I searched on the Australian War Memorial site for people named Lawrance, assuming that Lawrance was his first name. A cursory glance of the service records in the National Archives of Australia of any individual with a first name of Lawrance did not reveal any likely candidates – none of them lived near Allan's home, nor had jobs which would likely bring them in contact with Allan, in fact only one came from Sydney. Using Lawrance as a surname also brought no luck.

I have sent a query to the Australian War Memorial to see if they can tell me which units might have trained at Moascar and then moved on to Marseilles, transported on the troop ship Kingstonia. They may not be able to tell me, but perhaps they might! I suspect that I might have to widen my search to other spellings of Lawrance too, but I'll wait for a reply from the AWM first.

04 January 2012

Farming in the Macleay region

I was out at State Records again this week. I looked up a whole lot more probate, deceased estate and primary application (a land ownership process, by which owners could convert land granted before 1863 to the new land title system) records.

One of the probate packets I looked at was for Thomas Wickham, who I have previously written about here - going to the Macleay region, rather than the Mackay region which I originally thought.

I found out what he was most likely doing in the Macleay region when I was at State Records, from looking at the probate packet: he was farming. He, unbeknownst to my living family, had two bits of land up there, one part way between the NSW towns of Gladstone and Belmore River, of 44 acres, and the other, less than 10kms away, near Kinchela, of 75 acres. I've managed to find both of them on original parish maps, using maps from the Parish Map Preservation Project of the Department of Lands. The thing is, as a bit of a novice at this type of thing, I'm now not sure whether there is any more I can find out - I'd be hoping that there might be original purchase documents and that sort of thing, but I don't know whether they would still exist... Can anyone help?

Searching through historical newspapers on Trove I found that it is likely that Thomas Wickham was a sugarcane farmer - though I don't know whether the articles referred to Thomas Wickham junior or senior (as both lived in the area). I was quite surprised at this - I didn't realise that sugarcane was farmed that far south on the east coast of Australia - I would have thought Queensland was more the domain of the sugarcane industry.

In the historical newspapers I also found a long listing for title deeds, ready for delivery from the Surveyor General's department, including part of Thomas' 44 acre property - "2057 Thomas Wickham, Kinchela, 22 acres 3 roods, portion 27", from The Empire newspaper, 21 May 1860. I can't find any notices for the other bits of property Thomas owned.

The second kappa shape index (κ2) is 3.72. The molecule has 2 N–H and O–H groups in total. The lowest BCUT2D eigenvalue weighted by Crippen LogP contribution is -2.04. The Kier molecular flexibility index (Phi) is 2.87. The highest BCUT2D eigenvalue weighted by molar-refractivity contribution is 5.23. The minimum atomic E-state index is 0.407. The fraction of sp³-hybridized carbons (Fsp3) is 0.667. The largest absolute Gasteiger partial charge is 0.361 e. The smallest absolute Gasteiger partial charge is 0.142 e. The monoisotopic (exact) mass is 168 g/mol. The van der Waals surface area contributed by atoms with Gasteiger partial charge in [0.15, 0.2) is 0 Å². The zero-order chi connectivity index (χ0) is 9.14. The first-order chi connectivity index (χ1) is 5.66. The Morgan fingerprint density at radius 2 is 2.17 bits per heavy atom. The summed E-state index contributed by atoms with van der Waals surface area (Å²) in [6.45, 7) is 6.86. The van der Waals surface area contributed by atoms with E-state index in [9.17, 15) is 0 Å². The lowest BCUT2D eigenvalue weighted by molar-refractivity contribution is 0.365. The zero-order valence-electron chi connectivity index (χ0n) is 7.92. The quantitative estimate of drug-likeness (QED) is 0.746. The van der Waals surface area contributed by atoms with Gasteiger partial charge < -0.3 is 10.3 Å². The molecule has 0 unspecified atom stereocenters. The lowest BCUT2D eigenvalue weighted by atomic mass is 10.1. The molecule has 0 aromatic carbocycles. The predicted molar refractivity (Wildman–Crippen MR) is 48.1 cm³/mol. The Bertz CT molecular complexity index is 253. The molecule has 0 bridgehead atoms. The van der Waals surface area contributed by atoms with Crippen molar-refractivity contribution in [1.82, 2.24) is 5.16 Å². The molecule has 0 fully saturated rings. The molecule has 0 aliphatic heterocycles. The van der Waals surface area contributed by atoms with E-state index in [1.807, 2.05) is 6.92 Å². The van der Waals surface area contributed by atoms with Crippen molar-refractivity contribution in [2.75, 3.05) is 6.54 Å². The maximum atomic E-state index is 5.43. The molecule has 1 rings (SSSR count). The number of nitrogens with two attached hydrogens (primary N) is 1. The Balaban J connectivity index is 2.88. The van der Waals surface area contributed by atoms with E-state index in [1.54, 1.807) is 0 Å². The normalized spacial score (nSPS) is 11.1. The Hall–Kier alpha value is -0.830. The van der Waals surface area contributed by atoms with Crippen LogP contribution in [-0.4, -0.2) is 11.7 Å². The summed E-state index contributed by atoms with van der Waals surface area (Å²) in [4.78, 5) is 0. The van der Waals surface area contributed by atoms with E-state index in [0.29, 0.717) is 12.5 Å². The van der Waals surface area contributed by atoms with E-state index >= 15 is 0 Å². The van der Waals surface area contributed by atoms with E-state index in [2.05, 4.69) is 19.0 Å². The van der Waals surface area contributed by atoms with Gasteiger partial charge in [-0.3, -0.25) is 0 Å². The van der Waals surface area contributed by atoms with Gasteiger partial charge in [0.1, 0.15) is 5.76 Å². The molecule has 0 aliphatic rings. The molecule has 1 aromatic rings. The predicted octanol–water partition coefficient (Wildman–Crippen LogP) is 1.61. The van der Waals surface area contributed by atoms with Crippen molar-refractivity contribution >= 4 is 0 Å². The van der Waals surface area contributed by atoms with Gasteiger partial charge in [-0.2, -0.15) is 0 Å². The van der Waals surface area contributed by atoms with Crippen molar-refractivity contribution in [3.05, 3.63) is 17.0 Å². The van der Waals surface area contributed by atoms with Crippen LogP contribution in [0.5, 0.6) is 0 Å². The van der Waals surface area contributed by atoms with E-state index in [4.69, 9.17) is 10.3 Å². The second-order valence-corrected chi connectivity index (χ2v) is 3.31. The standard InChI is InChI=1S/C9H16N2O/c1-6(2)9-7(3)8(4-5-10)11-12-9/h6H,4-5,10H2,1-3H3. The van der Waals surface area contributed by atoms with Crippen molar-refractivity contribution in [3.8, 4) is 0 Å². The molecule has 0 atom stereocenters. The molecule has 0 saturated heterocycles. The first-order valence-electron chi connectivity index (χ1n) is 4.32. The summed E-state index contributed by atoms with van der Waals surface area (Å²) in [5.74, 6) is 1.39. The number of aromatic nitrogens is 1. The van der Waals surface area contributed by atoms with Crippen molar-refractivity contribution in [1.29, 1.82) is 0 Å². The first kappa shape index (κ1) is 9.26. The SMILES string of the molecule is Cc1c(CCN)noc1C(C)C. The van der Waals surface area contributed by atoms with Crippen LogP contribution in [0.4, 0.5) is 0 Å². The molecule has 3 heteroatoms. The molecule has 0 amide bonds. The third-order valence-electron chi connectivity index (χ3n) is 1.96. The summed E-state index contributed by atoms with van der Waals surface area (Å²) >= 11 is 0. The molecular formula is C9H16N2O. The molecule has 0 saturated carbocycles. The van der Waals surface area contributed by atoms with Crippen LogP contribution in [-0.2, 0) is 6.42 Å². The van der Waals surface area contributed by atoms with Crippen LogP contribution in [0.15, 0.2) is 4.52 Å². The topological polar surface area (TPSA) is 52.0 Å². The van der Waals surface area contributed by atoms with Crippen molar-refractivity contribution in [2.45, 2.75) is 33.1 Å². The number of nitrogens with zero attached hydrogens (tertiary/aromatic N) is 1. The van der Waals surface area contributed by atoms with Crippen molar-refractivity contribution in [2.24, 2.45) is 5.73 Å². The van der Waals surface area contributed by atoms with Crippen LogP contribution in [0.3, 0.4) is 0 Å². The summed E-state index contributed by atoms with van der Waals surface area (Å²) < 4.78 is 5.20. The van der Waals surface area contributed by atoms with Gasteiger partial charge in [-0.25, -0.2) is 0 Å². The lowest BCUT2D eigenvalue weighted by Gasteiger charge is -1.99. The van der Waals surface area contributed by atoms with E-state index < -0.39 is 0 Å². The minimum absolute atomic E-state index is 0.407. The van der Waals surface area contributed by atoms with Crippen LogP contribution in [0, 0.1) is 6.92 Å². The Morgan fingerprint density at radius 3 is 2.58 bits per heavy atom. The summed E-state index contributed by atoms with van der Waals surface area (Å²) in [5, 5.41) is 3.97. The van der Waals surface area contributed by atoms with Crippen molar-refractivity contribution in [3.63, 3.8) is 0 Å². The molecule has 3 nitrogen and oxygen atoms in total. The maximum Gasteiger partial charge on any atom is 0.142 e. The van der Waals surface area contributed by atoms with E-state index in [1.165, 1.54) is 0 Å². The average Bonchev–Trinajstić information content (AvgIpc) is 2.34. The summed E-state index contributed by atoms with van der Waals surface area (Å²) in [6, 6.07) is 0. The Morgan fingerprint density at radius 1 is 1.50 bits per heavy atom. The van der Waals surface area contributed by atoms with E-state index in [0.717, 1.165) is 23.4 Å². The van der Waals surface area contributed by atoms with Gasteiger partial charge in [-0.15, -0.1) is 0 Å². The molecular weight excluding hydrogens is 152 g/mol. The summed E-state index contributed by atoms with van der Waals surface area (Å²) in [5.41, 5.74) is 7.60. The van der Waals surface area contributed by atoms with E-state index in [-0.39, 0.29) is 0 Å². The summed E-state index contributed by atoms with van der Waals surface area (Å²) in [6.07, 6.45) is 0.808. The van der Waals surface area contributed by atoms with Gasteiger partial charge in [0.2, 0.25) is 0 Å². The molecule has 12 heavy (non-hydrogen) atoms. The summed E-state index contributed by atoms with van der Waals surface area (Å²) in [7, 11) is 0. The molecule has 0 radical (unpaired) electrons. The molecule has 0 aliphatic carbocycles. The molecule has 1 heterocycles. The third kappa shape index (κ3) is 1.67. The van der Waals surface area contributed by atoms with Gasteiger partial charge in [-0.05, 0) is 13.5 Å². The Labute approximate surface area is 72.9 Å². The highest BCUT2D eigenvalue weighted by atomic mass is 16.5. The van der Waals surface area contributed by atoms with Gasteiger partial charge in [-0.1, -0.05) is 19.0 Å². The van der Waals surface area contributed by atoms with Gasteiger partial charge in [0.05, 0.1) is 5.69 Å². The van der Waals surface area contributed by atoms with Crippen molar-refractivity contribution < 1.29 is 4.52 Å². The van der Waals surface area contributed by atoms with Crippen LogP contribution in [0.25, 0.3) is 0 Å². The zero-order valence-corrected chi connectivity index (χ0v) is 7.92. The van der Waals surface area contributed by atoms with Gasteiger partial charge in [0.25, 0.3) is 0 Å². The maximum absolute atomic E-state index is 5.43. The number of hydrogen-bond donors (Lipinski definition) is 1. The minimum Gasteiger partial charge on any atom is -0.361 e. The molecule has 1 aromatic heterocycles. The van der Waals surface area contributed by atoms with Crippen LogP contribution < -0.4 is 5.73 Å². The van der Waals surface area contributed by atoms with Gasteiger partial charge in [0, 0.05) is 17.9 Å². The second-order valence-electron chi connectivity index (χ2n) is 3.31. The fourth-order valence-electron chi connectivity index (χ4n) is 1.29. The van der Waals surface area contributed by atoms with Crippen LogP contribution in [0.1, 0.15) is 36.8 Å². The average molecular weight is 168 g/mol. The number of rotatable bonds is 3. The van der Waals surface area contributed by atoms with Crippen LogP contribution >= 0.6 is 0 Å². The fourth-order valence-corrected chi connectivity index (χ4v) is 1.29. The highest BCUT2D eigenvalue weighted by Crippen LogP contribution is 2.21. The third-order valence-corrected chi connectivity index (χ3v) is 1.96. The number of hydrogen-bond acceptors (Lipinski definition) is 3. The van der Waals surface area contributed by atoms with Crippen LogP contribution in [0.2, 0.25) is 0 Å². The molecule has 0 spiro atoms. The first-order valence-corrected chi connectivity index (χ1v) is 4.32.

A number of Thomas Wickham's sons lived in the Macleay River region, but I am not sure who moved to the region first from the family. According to a notice in the paper about his death, Thomas Wickham jnr lived at "Belmore River" and I think that this may have been Thomas Wickham snr's 44 acre property, which he would therefore have taken over from his father.

02 January 2012

Mrs C N Weiss - Professor of the Harp

I wrote ages ago about the Von Holst sisters, and said that I hadn't been able to find any evidence of Benigna Von Holst's musical/artistic/language talents.

I found some today. I am currently working on a biography of Charles Nicholas Weiss, Benigna's husband. I have been spending days and days going through historical newspaper articles for any with "Weiss" in them, most of which are for John Weiss, surgical instrument maker (who I believe is no relation), W. G. Weiss, Liverpool music seller and Charles' brother, plus many for Charles - for concerts he performed in, music he composed and released, and offering his services as a Professor of Flute. There are so many of them that I was probably getting a little snow blind, and almost missed the fact that one newspaper advertisement I was reading was for Mrs. C.N. Weiss rather than Mr., and announced her as a Professor of the Harp.

Since I wrote about the Von Holst sisters I had already discovered that Benigna was a talented artist - I have seen some of her drawings and they are beautiful. However this is the first time I have found anything to suggest that she also had musical talent.

One of the advertisements:

MRS. C.N. WEISS, Professor of the Harp, Pupil of Bochsa and Philip Mayer, begs leave to inform the Gentry that she has received from London a beautiful Ultramarine Double-action HARP, ornamented in the richest and most elegant style, possessing a full and brilliant tone, and expressly chosen for her by Mr Bochsa, which is to be disposed of on reasonable terms.
Mr. C.N. WEISS, from the London Concerts, Professor of the Flute, takes this opportunity of acquainting his Pupils, the Gentry, and his Friends, that he has removed to No. 3, Camden-street, London-road. (One concern.)
Liverpool Mercury, 25 January 1833

Interestingly, the two advertisements I have found so far that mention her were for 1833. By this stage she already had two or three children, but still found the time to teach the harp. Like her sister Constantia she either had help with the children or she juggled work and children well. Also, she was a pupil of Bochsa, as was her sister Carolina. The "Philip Mayer" noted in the advertisement was Philip James Meyer (1779-1849), a harpist and composer, who was a highly respected teacher.